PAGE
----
TEWL measurements are commonly used for testing the SC barrier function in absence of sweating activity, but this condition is probably not fulfilled in all circumstances. A number of variables affect TEWL, including person-linked factors as well as environmental and instrumental variables. In particular, any physical, thermal and emotional stress ainfluence TEWL measurements. Therefore, a premeasurement 15 to 30 min rest time out of physical activity in a temperature-controlled room at 20°C - 22°C is respected in most studies. The same considerations apply to electrometric measurements including SCM. In these different technical approaches, it is often hardly possible to distinguish the genuine TEWL from the so-called "imperceptible perspiration" by sweat glands . The contribution of this latter physiological parameter in the instrumentally-measured TEWL values has never been thoroughly assessed and is commonly neglected in the interpretation of TEWL data.
Sweat glands excrete sweat only intermittently, in cyclic alternations of periodic discharges and pauses. The pulsatility reaches about 0.3 to 12 sprouts per minute . Such cyclic activity depends on individuals, circumstances, and body areas. It results from spasmodic contractions of periluminal myoepithelial cells once distended by the flow of sweat. Apparently, the different glandular groups are active alternately . Even in case of profuse sweating, about 50% of the pores do not give out liquid at a given time.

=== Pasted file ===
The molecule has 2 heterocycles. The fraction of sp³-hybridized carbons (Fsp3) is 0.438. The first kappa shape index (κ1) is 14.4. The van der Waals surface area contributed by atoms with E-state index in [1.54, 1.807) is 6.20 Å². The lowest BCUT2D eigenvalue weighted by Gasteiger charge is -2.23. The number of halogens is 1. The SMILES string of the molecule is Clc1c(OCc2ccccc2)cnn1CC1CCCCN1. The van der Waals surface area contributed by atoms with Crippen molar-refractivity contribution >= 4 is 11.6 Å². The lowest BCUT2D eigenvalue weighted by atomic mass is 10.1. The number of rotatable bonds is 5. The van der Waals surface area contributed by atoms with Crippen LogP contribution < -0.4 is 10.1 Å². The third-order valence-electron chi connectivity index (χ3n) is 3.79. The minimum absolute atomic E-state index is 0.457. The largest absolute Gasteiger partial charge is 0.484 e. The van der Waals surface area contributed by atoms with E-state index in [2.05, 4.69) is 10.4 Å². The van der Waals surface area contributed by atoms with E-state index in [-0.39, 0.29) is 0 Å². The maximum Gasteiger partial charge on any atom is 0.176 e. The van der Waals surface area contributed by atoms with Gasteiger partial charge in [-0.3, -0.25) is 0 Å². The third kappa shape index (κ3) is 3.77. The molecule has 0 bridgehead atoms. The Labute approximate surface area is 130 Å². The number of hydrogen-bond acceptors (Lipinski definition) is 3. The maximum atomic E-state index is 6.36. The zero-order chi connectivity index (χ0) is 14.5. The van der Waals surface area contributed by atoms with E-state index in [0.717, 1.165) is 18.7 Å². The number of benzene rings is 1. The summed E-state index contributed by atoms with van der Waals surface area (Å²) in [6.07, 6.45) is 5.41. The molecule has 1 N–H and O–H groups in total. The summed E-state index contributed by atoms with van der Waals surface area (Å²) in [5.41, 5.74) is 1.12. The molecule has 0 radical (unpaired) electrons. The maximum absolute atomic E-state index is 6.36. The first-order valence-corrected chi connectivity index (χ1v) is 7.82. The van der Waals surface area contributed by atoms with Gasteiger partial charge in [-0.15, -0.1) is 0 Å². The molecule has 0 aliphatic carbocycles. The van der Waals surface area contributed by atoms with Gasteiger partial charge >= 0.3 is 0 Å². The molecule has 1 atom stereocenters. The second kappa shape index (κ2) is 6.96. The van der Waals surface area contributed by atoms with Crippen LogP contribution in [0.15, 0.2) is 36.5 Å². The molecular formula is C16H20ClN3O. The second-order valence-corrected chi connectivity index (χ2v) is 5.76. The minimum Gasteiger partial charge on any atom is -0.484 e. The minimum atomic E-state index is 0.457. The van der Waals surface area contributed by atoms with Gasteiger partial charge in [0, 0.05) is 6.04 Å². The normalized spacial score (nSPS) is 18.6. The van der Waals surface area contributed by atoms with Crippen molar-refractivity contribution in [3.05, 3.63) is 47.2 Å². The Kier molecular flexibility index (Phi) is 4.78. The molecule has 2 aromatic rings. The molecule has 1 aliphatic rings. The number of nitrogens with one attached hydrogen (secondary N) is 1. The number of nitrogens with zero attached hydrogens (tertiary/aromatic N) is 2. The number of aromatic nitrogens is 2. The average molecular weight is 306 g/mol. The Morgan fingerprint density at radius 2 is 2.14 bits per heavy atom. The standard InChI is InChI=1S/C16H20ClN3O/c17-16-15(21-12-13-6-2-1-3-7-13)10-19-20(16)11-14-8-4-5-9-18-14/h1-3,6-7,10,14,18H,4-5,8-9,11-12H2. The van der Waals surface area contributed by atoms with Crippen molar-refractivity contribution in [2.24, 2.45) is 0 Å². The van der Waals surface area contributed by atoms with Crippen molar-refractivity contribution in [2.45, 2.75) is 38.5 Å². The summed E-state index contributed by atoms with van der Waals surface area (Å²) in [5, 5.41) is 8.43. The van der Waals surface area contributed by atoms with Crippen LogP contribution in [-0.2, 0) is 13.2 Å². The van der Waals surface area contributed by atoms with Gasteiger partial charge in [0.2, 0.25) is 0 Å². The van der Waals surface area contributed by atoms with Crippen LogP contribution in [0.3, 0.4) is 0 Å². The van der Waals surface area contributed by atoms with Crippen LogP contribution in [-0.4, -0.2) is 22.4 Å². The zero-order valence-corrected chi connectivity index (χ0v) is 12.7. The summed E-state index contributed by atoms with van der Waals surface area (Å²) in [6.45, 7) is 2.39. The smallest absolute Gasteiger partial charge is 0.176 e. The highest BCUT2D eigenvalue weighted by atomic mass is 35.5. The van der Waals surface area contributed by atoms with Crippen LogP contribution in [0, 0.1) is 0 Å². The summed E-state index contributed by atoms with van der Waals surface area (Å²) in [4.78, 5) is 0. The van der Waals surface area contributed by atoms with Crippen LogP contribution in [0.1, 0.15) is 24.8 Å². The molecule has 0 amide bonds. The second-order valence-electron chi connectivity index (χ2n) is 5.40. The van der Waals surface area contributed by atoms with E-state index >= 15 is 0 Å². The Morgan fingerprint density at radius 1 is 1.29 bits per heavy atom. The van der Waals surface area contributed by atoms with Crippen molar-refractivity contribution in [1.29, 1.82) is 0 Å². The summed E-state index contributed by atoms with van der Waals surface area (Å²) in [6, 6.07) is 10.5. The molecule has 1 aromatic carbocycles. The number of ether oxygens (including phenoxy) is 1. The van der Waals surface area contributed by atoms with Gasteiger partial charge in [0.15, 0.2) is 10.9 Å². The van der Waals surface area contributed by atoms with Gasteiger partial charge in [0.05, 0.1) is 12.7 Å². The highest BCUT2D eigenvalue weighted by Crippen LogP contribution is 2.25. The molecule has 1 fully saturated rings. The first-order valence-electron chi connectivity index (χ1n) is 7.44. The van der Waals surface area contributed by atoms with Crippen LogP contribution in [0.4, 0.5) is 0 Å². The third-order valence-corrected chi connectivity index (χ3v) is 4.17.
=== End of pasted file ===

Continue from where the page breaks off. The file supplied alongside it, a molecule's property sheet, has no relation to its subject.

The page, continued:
Sweating and thermoregulation are impaired with age. The number of eccrine glands diminishes and the output of eccrine sweat is reduced. Men over 60-70 years old display lower sweat rates and higher core temperatures in response to exercise than younger men and boys , and the temperature threshold to induce sweating is 0.5°C higher in aged men. The elevated temperature threshold for sweating and reduced sweat response was more pronounced in aged women. However, a small study comparing 8 women aged 50-62 with 8 young women aged 20-30 found that in a hot-dry environment, the older women's whole body and local sweat rates were significantly lower than those of younger women, but in a warm-humid environment, there was no age-related difference .
At the onset of sweating remaining clinically imperceptible, only black dots appeared, marking the active sweat gland openings . This finding questions the interpretation to be given to blind TEWL determinations which are indeed influenced by imperceptible sweating. Progressively, the SCM black dots become larger and larger till merging to form continuous black puddles.